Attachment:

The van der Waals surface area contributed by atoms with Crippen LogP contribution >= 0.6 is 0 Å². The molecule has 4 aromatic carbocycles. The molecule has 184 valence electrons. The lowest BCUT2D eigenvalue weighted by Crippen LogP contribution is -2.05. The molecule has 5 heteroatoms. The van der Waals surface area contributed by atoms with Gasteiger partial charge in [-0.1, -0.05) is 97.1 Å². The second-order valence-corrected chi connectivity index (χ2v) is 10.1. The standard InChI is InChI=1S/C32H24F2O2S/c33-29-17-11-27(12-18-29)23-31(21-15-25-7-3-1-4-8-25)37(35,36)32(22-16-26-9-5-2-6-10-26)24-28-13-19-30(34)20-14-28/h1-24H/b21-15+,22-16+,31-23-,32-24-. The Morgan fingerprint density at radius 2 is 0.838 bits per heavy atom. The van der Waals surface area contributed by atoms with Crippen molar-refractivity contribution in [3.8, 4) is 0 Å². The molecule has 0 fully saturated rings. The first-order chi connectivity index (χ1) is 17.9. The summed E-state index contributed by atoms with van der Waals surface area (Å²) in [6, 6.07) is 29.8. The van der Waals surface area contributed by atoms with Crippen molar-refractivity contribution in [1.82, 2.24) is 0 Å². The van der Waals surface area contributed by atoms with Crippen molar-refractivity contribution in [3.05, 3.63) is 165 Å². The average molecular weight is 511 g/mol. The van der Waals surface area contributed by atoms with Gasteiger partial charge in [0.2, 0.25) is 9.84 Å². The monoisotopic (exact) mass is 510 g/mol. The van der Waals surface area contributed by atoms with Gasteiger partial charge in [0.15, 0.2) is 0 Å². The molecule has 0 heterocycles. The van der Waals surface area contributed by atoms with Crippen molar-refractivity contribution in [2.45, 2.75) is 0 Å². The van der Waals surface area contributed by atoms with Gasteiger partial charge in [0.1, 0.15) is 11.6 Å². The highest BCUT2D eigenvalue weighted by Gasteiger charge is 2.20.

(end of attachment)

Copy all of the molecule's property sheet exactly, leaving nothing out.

The van der Waals surface area contributed by atoms with Crippen LogP contribution >= 0.6 is 0 Å². The molecule has 4 aromatic carbocycles. The molecule has 184 valence electrons. The lowest BCUT2D eigenvalue weighted by Crippen LogP contribution is -2.05. The molecule has 5 heteroatoms. The van der Waals surface area contributed by atoms with Gasteiger partial charge in [-0.1, -0.05) is 97.1 Å². The second-order valence-corrected chi connectivity index (χ2v) is 10.1. The standard InChI is InChI=1S/C32H24F2O2S/c33-29-17-11-27(12-18-29)23-31(21-15-25-7-3-1-4-8-25)37(35,36)32(22-16-26-9-5-2-6-10-26)24-28-13-19-30(34)20-14-28/h1-24H/b21-15+,22-16+,31-23-,32-24-. The Morgan fingerprint density at radius 2 is 0.838 bits per heavy atom. The van der Waals surface area contributed by atoms with Crippen molar-refractivity contribution in [3.8, 4) is 0 Å². The molecule has 0 fully saturated rings. The first-order chi connectivity index (χ1) is 17.9. The summed E-state index contributed by atoms with van der Waals surface area (Å²) in [6, 6.07) is 29.8. The van der Waals surface area contributed by atoms with Crippen molar-refractivity contribution in [1.82, 2.24) is 0 Å². The van der Waals surface area contributed by atoms with Crippen molar-refractivity contribution in [3.05, 3.63) is 165 Å². The average molecular weight is 511 g/mol. The van der Waals surface area contributed by atoms with Gasteiger partial charge in [0.2, 0.25) is 9.84 Å². The monoisotopic (exact) mass is 510 g/mol. The van der Waals surface area contributed by atoms with Gasteiger partial charge in [0.15, 0.2) is 0 Å². The molecule has 0 heterocycles. The van der Waals surface area contributed by atoms with Crippen molar-refractivity contribution in [2.45, 2.75) is 0 Å². The van der Waals surface area contributed by atoms with Gasteiger partial charge in [0.1, 0.15) is 11.6 Å². The highest BCUT2D eigenvalue weighted by Gasteiger charge is 2.20.